imaging, and animal models of behavior (Gould and Manji, 2004; Sarver et al., 2002; Tecott, 2003).
The past decade also has seen rapid growth in the science of evaluating the costs and effectiveness of health interventions. These approaches increasingly demonstrate that care for many M/SU problems and illnesses can be both effective (i.e., it can work) and cost-effective (i.e., it can represent a good value). Recent studies have used these approaches to evaluate a variety of mental health interventions, ranging from use of a specific medication (clozapine) in populations with schizophrenia (Essock et al., 2000; Rosenheck et al., 1999), to using specific models for treating depression in primary care (Pirraglia et al., 2004), to providing supported housing for homeless persons with mental illness (Rosenheck et al., 2003). These and other mental health interventions have been found to be as or more cost-effective than many treatments currently provided in general medical practice. Consistent with these findings, more than half of adults who received treatment for mental health problems in 2003 reported that their treatment improved their ability to manage daily activities “a great deal” or “a lot” (SAMHSA, 2004a).
A large body of research shows likewise that treatment for alcohol and other drug problems and illnesses is effective. Many people who enter treatment decrease their substance use and have fewer problems (Finney and Moos, 1991; McLellan et al., 2000; Miller et al., 2001). Recent years have seen many scientific advances in understanding the behavioral and social factors that lead to substance use and dependence, in identifying key neuropathways and chemical changes that create the cravings characteristic of alcohol or drug dependence, and in developing mechanisms to block these effects. These advances have resulted in a spectrum of evidence-based pharmacological and psychosocial treatments for individuals who misuse or are dependent on substances—treatments that produce results similar to or better than those obtained with treatments for other chronic illnesses (McLellan et al., 2000). New medications, such as buprenorphine, are effective in significantly reducing opioid use (Johnson et al., 2000). In contrast to the first medication for opiate dependence (methadone), buprenorphine can be prescribed routinely in physicians’ offices. Naltrexone and acamprosate also show efficacy in treating alcohol dependence (Kranzler and Van Kirk, 2001; O’Malley et al., 2003) and may be more acceptable to patients than disulfiram, the first medication approved for treating that condition.6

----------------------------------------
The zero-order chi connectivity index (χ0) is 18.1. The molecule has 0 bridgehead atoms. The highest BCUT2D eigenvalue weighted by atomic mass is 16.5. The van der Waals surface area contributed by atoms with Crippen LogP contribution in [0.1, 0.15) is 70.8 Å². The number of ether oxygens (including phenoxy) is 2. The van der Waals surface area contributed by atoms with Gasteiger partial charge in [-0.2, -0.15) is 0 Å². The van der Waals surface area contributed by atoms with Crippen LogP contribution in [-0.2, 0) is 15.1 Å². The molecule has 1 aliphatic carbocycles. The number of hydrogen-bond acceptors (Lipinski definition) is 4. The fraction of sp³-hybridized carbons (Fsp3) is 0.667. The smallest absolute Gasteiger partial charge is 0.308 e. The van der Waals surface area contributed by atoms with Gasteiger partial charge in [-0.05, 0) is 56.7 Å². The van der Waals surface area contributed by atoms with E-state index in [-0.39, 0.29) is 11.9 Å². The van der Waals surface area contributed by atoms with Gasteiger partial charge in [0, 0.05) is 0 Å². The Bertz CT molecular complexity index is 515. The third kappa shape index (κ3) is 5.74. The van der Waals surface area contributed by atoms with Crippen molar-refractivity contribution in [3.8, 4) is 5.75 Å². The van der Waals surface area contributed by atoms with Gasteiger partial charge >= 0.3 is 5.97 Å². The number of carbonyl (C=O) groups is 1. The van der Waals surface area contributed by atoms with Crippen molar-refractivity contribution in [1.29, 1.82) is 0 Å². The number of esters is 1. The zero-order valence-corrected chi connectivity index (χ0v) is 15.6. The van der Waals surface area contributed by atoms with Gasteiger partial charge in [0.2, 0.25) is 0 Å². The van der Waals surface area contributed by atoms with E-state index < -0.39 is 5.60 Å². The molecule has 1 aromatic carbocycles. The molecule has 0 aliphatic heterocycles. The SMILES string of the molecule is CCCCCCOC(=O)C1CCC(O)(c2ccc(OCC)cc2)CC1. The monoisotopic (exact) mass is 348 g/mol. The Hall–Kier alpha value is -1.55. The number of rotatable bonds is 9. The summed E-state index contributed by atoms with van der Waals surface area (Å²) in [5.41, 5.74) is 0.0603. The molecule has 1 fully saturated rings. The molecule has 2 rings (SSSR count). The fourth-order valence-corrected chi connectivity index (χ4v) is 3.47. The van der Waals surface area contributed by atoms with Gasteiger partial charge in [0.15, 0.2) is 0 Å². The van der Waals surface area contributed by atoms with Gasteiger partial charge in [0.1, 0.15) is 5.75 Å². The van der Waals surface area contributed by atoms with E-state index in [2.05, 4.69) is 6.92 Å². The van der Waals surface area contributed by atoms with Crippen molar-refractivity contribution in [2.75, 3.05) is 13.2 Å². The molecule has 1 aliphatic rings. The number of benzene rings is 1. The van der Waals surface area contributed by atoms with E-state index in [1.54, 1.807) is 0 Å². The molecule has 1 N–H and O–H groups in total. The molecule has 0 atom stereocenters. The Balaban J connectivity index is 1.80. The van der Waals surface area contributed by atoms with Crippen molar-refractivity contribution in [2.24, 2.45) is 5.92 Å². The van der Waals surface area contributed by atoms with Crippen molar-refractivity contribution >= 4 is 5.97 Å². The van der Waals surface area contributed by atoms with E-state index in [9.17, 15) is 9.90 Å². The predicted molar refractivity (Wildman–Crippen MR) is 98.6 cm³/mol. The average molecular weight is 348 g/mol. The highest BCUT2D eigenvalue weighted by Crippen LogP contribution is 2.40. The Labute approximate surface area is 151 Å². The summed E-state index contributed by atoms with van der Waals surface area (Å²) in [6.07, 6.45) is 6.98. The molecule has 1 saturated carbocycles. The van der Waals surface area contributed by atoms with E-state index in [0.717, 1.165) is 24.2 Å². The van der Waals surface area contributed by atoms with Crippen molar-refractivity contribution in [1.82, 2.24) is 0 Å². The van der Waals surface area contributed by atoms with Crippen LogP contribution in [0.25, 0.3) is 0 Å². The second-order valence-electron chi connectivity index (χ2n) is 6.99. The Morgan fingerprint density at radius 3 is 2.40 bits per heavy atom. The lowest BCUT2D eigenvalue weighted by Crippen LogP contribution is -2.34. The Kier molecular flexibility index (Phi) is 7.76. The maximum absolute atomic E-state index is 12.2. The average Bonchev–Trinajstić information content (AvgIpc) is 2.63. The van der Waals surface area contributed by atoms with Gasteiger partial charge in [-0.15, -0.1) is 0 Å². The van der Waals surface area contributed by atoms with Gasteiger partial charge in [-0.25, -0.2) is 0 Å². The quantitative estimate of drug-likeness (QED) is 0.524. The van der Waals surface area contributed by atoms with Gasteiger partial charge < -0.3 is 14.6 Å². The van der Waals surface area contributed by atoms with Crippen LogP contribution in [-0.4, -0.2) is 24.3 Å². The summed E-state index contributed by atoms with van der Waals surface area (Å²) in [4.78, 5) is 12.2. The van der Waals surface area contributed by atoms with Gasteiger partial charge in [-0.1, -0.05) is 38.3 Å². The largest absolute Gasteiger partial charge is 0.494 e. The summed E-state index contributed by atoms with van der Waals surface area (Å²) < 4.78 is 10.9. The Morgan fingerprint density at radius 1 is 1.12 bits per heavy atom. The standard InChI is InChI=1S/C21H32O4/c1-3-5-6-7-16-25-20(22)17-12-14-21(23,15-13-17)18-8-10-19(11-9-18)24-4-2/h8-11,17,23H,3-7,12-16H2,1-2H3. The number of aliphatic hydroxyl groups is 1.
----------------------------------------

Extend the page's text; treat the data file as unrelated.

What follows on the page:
Nonpharmacological treatments for drug dependence, such as cognitive behavioral therapy and motivational enhancement treatment, have also